Nicolas Sarkozy, the law-and-order Interior Minister who wants to be France's next President, rarely passes up a chance to speak before an audience. So when Lo?c Le Meur, one of the country's most widely read bloggers, approached him about doing a podcast interview, the answer was mais oui.
The Dec. 22 interview has created a sensation in the French blogosophere. It has attracted more than 50,000 views on Le Meur's blog, www.loiclemeur.com, and has been picked up by scores of other French blogs. True, that's a small audience compared with the millions that tune in to the nightly TV newscasts. But in France, the Sarkozy podcast -- the first ever by a French political leader -- qualified as a watershed event. Equally startling to the French, Sarkozy and Le Meur broke with customary etiquette by addressing each other with the familiar "tu" rather than "vous" during their meeting. Hundreds of viewers have posted messages on Le Meur's site in recent days, showing that French politicians can no longer ignore the growing importance of nontraditional media (BW -- July 11).
Still, the interview in the Interior Ministry's elegantly appointed drawing room didn't generate any headline news. Le Meur and Sarkozy chatted amiably about the Internet and podcasting, and Sarkozy described how, as head of the ruling Union for a Popular Majority, he has used e-mail appeals to boost party membership. On a more controversial subject, Sarkozy defended his handling of the recent rioting in the suburbs of Paris and other cities. Critics have said that Sarkozy's tough policing methods stirred unrest among minorities and that he spurred more violence when he referred to rioters as "rabble."
Le Meur says some journalists have criticized him for going too easy on Sarkozy. But, he says: "I didn't want to be confrontational. I did this mainly for my own enjoyment and to learn more myself." Le Meur is a longtime Internet entrepreneur who most recently headed the European operations of Six Apart, a supplier of software tools for bloggers. His blog, which has versions in English and French, largely focuses on the spread of blogging and other nontraditional media and has attracted a wide international readership. Although he admits he has little expertise in either journalism or politics, Le Meur says many French journalists have lost objectivity in their coverage of Sarkozy. A recent interview with him in the left-wing newspaper Lib?ration, for example, included the question: "Weren't you ashamed of the way you responded to the riots?"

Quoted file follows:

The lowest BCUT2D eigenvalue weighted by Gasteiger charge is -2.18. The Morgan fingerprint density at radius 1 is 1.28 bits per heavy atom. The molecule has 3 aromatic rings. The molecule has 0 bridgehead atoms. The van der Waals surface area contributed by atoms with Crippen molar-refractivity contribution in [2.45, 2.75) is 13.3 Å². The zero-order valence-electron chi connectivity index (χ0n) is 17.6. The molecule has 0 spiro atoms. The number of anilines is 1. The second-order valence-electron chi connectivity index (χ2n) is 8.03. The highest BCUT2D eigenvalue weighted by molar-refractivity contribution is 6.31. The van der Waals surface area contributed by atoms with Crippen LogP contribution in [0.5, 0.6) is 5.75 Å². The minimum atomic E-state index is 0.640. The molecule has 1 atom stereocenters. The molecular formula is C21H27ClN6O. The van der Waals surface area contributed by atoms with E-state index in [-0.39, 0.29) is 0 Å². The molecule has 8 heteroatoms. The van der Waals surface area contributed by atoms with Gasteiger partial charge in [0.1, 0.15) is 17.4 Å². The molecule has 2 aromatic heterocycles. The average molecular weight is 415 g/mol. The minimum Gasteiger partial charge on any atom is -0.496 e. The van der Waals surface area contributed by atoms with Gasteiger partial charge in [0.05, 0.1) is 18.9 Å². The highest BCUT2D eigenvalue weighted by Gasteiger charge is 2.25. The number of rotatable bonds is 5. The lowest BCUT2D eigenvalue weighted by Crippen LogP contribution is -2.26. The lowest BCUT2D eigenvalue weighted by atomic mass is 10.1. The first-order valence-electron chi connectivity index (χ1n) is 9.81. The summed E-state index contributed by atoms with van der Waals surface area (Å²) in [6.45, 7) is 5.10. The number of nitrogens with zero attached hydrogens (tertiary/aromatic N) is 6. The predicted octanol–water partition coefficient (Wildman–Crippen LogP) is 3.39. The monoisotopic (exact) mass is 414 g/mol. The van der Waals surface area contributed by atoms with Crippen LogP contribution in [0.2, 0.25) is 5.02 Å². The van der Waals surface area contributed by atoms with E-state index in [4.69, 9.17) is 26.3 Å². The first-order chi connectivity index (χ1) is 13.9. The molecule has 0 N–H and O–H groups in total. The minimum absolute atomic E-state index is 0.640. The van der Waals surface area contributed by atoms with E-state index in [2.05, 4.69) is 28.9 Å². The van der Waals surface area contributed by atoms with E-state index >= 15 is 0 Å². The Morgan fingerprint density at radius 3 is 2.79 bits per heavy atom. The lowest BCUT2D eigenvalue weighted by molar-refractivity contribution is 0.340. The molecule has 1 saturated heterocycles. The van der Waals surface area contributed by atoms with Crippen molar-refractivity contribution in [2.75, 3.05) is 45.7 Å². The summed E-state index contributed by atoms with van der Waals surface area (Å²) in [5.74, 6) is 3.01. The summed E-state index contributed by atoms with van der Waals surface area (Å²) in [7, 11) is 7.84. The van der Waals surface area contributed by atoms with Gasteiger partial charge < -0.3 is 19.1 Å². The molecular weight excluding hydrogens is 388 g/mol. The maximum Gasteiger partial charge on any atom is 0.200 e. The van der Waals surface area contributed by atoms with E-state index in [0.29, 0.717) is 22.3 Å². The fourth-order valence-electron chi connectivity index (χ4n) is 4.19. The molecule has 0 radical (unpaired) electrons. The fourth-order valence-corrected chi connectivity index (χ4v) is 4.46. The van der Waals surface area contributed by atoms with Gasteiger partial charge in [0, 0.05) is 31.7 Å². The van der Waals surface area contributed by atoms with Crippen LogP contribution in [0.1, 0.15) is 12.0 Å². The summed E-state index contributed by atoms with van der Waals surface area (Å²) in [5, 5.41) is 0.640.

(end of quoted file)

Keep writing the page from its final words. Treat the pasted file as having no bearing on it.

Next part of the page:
If the podcast interview was a coup for Le Meur, it also could boost Sarkozy's standing among younger voters. He could use the help. An Ipsos poll taken in mid-December, a month after the rioting ended, showed his approval rating had dipped 8%, to 53%. While that still puts him ahead of other potential presidential candidates, including Prime Minister Dominique de Villepin, the poll showed a steep 18% decline in Sarkozy's support among young voters. Some of the most vocal criticism of Sarkozy has come from celebrities such as rapper Joey Starr and filmmaker Mathieu Kassovitz, who are popular among young French people.
Now, Sarkozy is mounting a counteroffensive among French bloggers, who are mainly 25 and under. He recently posted a sharp retort on Kassovitz' blog after the filmmaker called him a "little Napoleon." Sarkozy told Kassovitz that his remarks were "caricaturist" and invited the director to engage in a debate. In the Le Meur interview, Sarkozy said some celebrities had attacked him "because I am good advertising for them. They all have a film or a CD to sell."
Could other politicians follow Sarkozy's lead? Le Meur says he has already been contacted by other presidential hopefuls who are interested in being interviewed. If this keeps up, Le Meur's blog could soon become a must-read for France's political elite.
By Carol Matlack